The Nazis’ 4-step plan for exterminating minorities involved an escalating campaign of prejudice, scapegoating, discrimination and then active persecution.

You already know what these four steps culminated in: the Jews were rounded up, herded into cattle cars and transported by rail to concentration camps. The soldiers gave them no food or water, and tossed a bucket in so people could relieve themselves. Men, women, and children needed to stand with their arms above their heads to make room for everyone, sometimes for several days. Always, some died en-route.


On arrival, a cursory inspection separated those to be immediately executed from those selected for slave labor. Others were forced to undergo inhumane “scientific” experiments.

The Nazis wanted the exterminations and starvation kept secret, but the scale of their operations made that impossible. Eyewitnesses reported to the Allies. The Allies’ lack of action was likely due to their focus on winning the war and perhaps their own anti-Semitism, but also as a result of disbelief that such atrocities could occur—and on such a massive, incomprehensible scale.

Unfortunately, we still haven’t gotten past that denial in many places. These kinds of genocidal campaigns targeted at religious or ethnic minorities still exist in the world today. In Myanmar, also known as Burma, the Muslim Rohingya people face genocidal discrimination. In Iraq, ISIS has repeatedly attacked the brutally persecuted Yazidi minority, and the United Nations has declared their attacks a genocide. In Iran, the Baha’is are heavily persecuted by the political regime that runs the government.

Many if not most of these regimes learned their hateful tactics from the Nazis. They all tend to follow the same pattern of gradually encouraging prejudice; then scapegoating an entire population, ethnicity or religion; then officially sanctioning discrimination; then engaging in open persecution.

When we see these kinds of campaigns beginning, what is our individual responsibility? Many who participated or knew about the Holocaust as it happened assuaged their guilt by saying, “I had no choice.” But the Baha’i teachings say we all have a choice:

Each man has been placed in a post of honour, which he must not desert. A humble workman who commits an injustice is as much to blame as a renowned tyrant. Thus we all have our choice between justice and injustice. – Abdu’l-Baha, Paris Talks, p. 160.

Three of my friends were Holocaust survivors. Two of them faced their pain and bore witness to history in hopes that others would “never forget” and that the future might benefit from their stories. The third went to his death never having uttered a word about his suffering. What all three had in common was their genuine love and compassion for all with whom they met; each was immensely generous in spirit and in action. Let us learn from them. They embodied  this Baha’i principle:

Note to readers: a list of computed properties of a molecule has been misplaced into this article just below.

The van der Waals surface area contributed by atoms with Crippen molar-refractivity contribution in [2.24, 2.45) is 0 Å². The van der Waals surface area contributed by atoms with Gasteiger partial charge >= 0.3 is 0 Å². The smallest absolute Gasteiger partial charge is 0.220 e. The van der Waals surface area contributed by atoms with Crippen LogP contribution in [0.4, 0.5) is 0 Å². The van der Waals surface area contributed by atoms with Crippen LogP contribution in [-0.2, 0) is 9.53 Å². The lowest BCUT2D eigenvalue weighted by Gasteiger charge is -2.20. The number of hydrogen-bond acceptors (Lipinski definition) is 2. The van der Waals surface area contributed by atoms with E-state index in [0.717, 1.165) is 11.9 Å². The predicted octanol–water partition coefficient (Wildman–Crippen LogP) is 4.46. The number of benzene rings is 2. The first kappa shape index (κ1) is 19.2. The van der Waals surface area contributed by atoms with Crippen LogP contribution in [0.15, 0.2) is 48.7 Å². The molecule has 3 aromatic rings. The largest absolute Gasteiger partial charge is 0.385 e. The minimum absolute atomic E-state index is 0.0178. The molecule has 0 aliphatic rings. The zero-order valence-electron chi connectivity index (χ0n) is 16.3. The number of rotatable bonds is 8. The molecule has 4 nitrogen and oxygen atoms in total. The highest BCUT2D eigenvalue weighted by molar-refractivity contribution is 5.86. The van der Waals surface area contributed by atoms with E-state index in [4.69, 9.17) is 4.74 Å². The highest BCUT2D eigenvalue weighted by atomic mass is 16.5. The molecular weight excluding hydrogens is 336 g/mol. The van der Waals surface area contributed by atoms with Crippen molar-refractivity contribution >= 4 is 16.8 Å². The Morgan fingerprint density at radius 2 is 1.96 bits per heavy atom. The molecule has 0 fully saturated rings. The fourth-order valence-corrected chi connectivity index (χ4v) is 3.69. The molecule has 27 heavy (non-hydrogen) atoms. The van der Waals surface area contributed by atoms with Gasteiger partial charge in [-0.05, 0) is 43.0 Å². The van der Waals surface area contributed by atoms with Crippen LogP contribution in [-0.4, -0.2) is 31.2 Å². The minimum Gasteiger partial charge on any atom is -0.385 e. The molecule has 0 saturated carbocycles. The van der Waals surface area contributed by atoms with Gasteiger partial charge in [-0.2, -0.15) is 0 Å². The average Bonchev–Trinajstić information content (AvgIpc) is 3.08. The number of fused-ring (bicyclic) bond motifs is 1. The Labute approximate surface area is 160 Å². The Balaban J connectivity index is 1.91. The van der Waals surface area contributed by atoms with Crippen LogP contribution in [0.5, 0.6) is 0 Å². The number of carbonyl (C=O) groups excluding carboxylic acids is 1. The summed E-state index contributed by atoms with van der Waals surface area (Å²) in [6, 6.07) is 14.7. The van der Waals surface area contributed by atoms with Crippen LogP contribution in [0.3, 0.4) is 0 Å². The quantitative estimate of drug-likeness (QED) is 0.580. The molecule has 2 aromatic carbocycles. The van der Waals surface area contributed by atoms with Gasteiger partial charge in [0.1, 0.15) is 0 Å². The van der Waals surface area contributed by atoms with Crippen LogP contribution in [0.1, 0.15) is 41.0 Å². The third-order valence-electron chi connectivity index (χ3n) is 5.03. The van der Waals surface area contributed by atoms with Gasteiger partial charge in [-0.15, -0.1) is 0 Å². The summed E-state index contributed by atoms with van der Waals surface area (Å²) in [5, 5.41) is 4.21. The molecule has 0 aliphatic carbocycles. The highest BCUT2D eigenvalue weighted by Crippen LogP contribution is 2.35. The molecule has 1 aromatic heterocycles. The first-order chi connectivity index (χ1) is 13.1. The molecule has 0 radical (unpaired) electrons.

The tabernacle of unity hath been raised; regard ye not one another as strangers. Ye are the fruits of one tree, and the leaves of one branch. We cherish the hope that the light of justice may shine upon the world and sanctify it from tyranny. – Baha’u’llah, Gleanings from the Writings of Baha’u’llah, p. 218.

Although the Jewish people’s cry of “Never again” is meant to encompass all peoples, yet we see persecutions and genocidal policies still occurring around the world.  Would that everyone would internalize and heed Baha’u’llah’s unifying injunction:

O children of men! Know ye not why We created you all from the same dust? That no one should exalt himself over the other. Ponder at all times in your hearts how ye were created. Since We have created you all from one same substance it is incumbent on you to be even as one soul, to walk with the same feet, eat with the same mouth and dwell in the same land, that from your inmost being, by your deeds and actions, the signs of oneness and the essence of detachment may be made manifest. Such is My counsel to you, O concourse of light! Heed ye this counsel that ye may obtain the fruit of holiness from the tree of wondrous glory. – Baha’u’llah, The Hidden Words, p. 20.

The opinions and views expressed in this article are those of the author only and do not necessarily reflect the opinion of or any institution of the Baha’i Faith.

1 Comment

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  • Steve Eaton
    May 10, 2017
    A friend and I have been watching a
    DVD series so long it gives some sensation of being in "real time",
    which in a small way demonstrates
    the wearisome and desensitizing
    nature of war and chronic atrocities:
    "WWII Diaries". Maybe such an intense immersion in history is the
    best way of making each generation
    "never forget" and be attuned to the
    warning signs.